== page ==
Wednesday, February 2, 2011
That's the upshot of this post from Belly of the Beast regarding the "new normal" within BigLaw. Associates have fewer prospects for advancement, the billable hour is still king, the distribution of pay within the partner ranks has become more diffuse with fewer lawyers producing more work at higher compensation levels.
The pressure to bill hours is increasing. Unfortunately, it remains an important, albeit misnamed, productivity metric. Indeed, rewarding time alone is the antithesis of measuring true productivity, which should focus on the efficiency of completing tasks -- not the total number of hours used to get them done.
As one law firm management consultant told the NLJ, "We're finally seeing the bottom of the legal recession...There's been a reset. There are fewer lawyers producing more work and more revenue."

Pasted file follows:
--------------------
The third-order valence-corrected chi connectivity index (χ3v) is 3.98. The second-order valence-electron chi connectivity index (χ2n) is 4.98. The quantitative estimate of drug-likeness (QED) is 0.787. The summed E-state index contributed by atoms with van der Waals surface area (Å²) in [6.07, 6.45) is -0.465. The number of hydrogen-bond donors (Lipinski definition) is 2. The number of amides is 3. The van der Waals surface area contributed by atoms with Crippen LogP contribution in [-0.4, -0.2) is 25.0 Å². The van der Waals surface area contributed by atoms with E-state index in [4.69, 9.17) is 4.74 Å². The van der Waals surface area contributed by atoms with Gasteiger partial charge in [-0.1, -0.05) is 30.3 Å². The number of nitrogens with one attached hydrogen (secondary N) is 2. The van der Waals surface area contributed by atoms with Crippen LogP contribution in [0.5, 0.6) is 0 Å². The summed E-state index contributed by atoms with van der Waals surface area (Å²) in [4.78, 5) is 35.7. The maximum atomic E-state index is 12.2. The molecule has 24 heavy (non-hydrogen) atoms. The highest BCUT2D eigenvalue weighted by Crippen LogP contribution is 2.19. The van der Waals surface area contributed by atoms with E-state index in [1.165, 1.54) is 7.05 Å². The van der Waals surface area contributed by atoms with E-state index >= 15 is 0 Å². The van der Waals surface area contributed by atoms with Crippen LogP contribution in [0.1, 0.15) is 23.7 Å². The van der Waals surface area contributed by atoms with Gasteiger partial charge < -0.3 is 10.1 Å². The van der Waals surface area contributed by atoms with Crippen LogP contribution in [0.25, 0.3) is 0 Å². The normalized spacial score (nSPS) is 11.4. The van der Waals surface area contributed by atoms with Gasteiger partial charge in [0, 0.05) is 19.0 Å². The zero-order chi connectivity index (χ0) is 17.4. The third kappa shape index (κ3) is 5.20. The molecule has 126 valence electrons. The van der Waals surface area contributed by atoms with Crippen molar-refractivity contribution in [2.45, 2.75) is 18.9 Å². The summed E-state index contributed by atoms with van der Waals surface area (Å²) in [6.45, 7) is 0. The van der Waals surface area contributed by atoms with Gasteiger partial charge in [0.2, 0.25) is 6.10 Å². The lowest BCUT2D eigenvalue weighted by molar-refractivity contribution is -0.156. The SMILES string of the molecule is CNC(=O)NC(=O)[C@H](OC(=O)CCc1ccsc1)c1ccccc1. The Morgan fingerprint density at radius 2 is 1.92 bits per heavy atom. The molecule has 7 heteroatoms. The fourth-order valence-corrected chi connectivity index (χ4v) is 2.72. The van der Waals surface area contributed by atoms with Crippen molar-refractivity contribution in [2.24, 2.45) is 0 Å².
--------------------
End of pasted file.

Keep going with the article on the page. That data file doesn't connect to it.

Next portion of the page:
When the Am Law 100 profit results come out in May, Citi's prediction will come true: As the economy continues to sputter and young law school graduates worry about their prospects, overall average profits per equity partner will follow their steady upward trajectory.
Law firm management consultants might say all of this results from increased productivity that the "reset" of big law has produced. That's one way to put it. But the the growing spread between highest and lowest within equity partnerships -- coupled with the plight of everyone else -- may reveal something more sinister: The worst economic downturn of modern times has provided protective cover to greed atop the pyramids.
You can read the rest here.